Keynesian Fallacies Part I

Austrian economics is often derided as dumb and even dangerous.  The Keynesians ask, "How can we be so stupid as to allow people to be driven by their animal spirits and succumb to the paradox of thrift, especially in time of economic downturns when so many will become unemployed?"  They fail to question if those jobs are productive or whether those unemployed skills could be put to better use elsewhere; maybe we need more Ipods and fewer Walkmen.  Maybe Solyndra just wasn't a good business model.  But more fundamental than all of this is the failure of the Keynesians to remember one of the core axioms of economic theory across disciplines: that prices matter.  Prices signal consumer preference and demand in relation to suppliers' willingness to provide.  When governments control prices they distort at least the market involved with that particular controlled good if not several other related markets.  But what happens when the price of money - interest - is controlled?  Is this not an important price?  Do the central banks not have incredible power to distort all markets?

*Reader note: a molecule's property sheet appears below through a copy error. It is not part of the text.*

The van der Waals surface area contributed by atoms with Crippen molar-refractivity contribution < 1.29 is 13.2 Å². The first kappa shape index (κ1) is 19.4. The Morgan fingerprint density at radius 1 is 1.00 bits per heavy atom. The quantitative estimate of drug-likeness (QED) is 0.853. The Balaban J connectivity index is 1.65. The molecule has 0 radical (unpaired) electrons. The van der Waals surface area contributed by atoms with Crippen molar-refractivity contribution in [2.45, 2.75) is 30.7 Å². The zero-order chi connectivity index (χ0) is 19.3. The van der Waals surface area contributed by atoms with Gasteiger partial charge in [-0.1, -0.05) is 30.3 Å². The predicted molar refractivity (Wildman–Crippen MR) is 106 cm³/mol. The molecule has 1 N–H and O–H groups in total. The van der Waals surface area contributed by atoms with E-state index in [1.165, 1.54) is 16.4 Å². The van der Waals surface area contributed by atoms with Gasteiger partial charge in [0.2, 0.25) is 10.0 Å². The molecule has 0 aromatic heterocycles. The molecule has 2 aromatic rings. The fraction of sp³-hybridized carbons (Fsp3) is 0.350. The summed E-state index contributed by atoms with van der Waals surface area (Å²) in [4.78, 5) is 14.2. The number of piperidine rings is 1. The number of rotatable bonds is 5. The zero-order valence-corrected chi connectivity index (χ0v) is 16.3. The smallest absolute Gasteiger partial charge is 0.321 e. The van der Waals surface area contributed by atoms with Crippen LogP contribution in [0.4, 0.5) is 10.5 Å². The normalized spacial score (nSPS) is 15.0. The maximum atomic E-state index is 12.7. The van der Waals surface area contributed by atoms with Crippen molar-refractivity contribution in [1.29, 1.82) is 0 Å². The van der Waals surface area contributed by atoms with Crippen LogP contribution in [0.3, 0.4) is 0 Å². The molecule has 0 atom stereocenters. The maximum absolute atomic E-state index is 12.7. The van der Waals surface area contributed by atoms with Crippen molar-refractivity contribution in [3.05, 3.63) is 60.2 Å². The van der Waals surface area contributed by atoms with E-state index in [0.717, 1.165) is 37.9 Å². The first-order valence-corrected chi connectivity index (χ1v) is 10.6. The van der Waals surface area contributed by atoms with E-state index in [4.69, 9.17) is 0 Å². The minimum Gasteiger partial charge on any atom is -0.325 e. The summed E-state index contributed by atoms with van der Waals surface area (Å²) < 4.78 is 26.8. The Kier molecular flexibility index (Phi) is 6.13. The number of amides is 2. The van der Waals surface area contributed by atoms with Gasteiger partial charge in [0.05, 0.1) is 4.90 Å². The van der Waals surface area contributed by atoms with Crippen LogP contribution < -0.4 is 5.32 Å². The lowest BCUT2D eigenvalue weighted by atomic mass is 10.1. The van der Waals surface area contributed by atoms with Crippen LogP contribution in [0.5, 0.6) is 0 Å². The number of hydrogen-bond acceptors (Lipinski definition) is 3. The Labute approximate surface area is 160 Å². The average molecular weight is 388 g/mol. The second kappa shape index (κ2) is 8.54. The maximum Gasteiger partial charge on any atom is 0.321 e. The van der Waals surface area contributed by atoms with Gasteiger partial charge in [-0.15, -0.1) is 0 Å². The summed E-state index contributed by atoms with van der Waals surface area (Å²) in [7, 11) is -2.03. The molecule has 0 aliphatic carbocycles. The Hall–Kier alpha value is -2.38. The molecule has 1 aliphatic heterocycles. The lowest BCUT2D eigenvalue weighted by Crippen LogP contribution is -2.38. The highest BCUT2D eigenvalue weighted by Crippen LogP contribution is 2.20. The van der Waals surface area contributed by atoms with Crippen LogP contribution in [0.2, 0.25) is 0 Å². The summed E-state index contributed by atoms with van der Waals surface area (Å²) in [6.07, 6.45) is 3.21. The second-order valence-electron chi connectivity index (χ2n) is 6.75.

What is the answer that justifies the initiation of force against us all?    
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